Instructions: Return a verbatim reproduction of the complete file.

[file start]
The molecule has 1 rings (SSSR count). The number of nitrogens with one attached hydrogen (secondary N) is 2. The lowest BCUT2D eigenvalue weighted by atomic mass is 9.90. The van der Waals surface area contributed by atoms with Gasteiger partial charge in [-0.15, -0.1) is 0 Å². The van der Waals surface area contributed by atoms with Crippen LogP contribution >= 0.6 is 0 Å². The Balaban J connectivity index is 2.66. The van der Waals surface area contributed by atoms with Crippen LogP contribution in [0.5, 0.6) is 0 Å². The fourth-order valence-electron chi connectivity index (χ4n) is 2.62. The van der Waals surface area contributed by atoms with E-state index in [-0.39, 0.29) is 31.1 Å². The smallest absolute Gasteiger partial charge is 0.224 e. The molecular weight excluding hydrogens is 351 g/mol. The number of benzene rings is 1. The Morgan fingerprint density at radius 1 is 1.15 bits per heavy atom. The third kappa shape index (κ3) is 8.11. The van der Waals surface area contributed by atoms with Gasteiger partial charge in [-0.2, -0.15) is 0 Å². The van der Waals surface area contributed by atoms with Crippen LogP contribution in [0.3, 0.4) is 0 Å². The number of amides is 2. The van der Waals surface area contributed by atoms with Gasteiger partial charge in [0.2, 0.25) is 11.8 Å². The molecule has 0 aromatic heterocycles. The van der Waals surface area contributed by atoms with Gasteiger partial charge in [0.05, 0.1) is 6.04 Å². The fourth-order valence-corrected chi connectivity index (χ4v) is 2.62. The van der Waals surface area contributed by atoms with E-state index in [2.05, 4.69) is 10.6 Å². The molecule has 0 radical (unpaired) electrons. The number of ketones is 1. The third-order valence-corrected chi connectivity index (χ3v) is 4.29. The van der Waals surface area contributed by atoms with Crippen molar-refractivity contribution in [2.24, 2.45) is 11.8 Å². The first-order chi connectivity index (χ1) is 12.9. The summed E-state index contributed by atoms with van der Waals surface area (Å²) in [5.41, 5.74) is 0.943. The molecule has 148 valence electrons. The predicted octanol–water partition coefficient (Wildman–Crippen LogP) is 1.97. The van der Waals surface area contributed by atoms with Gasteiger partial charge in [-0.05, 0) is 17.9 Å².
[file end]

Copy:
The molecule has 1 rings (SSSR count). The number of nitrogens with one attached hydrogen (secondary N) is 2. The lowest BCUT2D eigenvalue weighted by atomic mass is 9.90. The van der Waals surface area contributed by atoms with Gasteiger partial charge in [-0.15, -0.1) is 0 Å². The van der Waals surface area contributed by atoms with Crippen LogP contribution >= 0.6 is 0 Å². The Balaban J connectivity index is 2.66. The van der Waals surface area contributed by atoms with Crippen LogP contribution in [0.5, 0.6) is 0 Å². The fourth-order valence-electron chi connectivity index (χ4n) is 2.62. The van der Waals surface area contributed by atoms with E-state index in [-0.39, 0.29) is 31.1 Å². The smallest absolute Gasteiger partial charge is 0.224 e. The molecular weight excluding hydrogens is 351 g/mol. The number of benzene rings is 1. The Morgan fingerprint density at radius 1 is 1.15 bits per heavy atom. The third kappa shape index (κ3) is 8.11. The van der Waals surface area contributed by atoms with Gasteiger partial charge in [-0.2, -0.15) is 0 Å². The van der Waals surface area contributed by atoms with Crippen LogP contribution in [0.3, 0.4) is 0 Å². The number of amides is 2. The van der Waals surface area contributed by atoms with Gasteiger partial charge in [0.2, 0.25) is 11.8 Å². The molecule has 0 aromatic heterocycles. The van der Waals surface area contributed by atoms with Gasteiger partial charge in [0.05, 0.1) is 6.04 Å². The fourth-order valence-corrected chi connectivity index (χ4v) is 2.62. The van der Waals surface area contributed by atoms with E-state index in [2.05, 4.69) is 10.6 Å². The molecule has 0 radical (unpaired) electrons. The number of ketones is 1. The third-order valence-corrected chi connectivity index (χ3v) is 4.29. The van der Waals surface area contributed by atoms with Crippen molar-refractivity contribution in [2.24, 2.45) is 11.8 Å². The first-order chi connectivity index (χ1) is 12.9. The summed E-state index contributed by atoms with van der Waals surface area (Å²) in [5.41, 5.74) is 0.943. The molecule has 148 valence electrons. The predicted octanol–water partition coefficient (Wildman–Crippen LogP) is 1.97. The van der Waals surface area contributed by atoms with Gasteiger partial charge in [-0.05, 0) is 17.9 Å².